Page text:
Syria admitted for the first time that it is using force to put down protests after nine soldiers were killed in an ambush in the port city of Banias.
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The Syrian Army sealed off the northwestern city of Banias – the latest hot spot for antigovernment protests – this weekend, even as Syrian President Bashar al-Assad assured his countrymen that Syria was on a path to "comprehensive reform." The government has cast the move as a defensive one, blaming the violence on foreigners and Syrian collaborators seeking to undermine the country's security and stability.
But activists are concerned that weekend crackdowns may hint at a harsher, larger crackdown to come later this week, the Guardian reported.
In Banias – a port city with an important oil refinery – and other cities where protesters have turned out, government security forces and soldiers have used brutal tactics to quell the demonstrations. The Guardian reported that, according to the National Organization for Human Rights in Syria, more than 200 people have been killed since protests began several weeks ago. Thirty-seven were killed on Friday alone.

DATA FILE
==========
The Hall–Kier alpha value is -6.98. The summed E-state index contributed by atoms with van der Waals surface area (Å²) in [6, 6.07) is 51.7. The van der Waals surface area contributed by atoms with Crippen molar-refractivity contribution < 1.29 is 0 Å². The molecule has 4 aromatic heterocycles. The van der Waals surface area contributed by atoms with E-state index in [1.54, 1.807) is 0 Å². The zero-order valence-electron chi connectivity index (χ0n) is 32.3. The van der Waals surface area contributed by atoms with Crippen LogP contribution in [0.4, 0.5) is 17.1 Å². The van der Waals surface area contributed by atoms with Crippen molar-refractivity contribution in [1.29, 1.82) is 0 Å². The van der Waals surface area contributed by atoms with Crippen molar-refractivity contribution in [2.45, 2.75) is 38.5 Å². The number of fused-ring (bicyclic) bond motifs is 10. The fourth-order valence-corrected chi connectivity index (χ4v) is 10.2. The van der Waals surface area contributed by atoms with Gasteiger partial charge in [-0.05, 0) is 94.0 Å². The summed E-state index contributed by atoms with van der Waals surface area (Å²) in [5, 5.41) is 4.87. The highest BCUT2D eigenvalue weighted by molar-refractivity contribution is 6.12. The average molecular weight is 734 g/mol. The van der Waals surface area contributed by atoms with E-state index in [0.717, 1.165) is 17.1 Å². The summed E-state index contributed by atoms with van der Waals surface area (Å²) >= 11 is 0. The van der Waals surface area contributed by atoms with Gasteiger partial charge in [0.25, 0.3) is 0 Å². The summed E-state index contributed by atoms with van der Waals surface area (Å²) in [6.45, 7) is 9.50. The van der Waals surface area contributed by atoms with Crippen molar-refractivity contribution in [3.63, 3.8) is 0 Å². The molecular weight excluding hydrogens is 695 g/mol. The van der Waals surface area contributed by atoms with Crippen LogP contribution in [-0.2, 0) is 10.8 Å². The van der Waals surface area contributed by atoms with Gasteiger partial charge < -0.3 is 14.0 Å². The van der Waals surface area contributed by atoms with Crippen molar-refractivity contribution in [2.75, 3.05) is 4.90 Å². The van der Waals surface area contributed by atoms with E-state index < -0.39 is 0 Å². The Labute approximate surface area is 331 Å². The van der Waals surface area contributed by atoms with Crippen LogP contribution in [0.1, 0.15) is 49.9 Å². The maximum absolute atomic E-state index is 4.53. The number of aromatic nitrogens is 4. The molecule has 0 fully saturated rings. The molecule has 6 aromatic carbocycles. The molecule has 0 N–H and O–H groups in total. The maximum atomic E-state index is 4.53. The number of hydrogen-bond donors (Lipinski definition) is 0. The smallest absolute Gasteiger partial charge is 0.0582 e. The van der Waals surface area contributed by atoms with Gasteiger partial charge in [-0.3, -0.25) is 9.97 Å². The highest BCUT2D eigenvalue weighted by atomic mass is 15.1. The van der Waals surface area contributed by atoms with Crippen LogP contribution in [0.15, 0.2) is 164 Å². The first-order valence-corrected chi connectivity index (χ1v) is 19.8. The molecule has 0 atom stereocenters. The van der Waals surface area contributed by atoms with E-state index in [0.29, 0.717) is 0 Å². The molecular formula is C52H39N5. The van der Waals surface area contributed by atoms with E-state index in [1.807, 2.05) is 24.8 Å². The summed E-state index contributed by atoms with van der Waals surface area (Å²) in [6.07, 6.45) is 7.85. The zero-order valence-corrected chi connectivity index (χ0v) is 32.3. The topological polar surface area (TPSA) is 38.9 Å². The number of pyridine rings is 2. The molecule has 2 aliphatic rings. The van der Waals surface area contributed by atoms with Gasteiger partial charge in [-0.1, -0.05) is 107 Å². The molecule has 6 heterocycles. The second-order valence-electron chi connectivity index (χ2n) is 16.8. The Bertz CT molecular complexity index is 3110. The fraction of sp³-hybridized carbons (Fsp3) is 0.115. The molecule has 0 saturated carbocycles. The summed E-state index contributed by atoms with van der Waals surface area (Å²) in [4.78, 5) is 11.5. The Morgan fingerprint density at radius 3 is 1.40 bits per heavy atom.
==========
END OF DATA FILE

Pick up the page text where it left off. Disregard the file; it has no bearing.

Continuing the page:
The Syrian government blames the unrest on "saboteurs," according to the state news agency Sana. It is now openly admitting – for the first time, according to the Guardian – that it is using force to put down protests. The Ministry of Interior defended its position in a statement Friday:
The Syrian authorities, in order to preserve the security of the country, citizens and the governmental and services establishments, will confront these people and those behind them according to the law, which specifies the conditions for using weapons.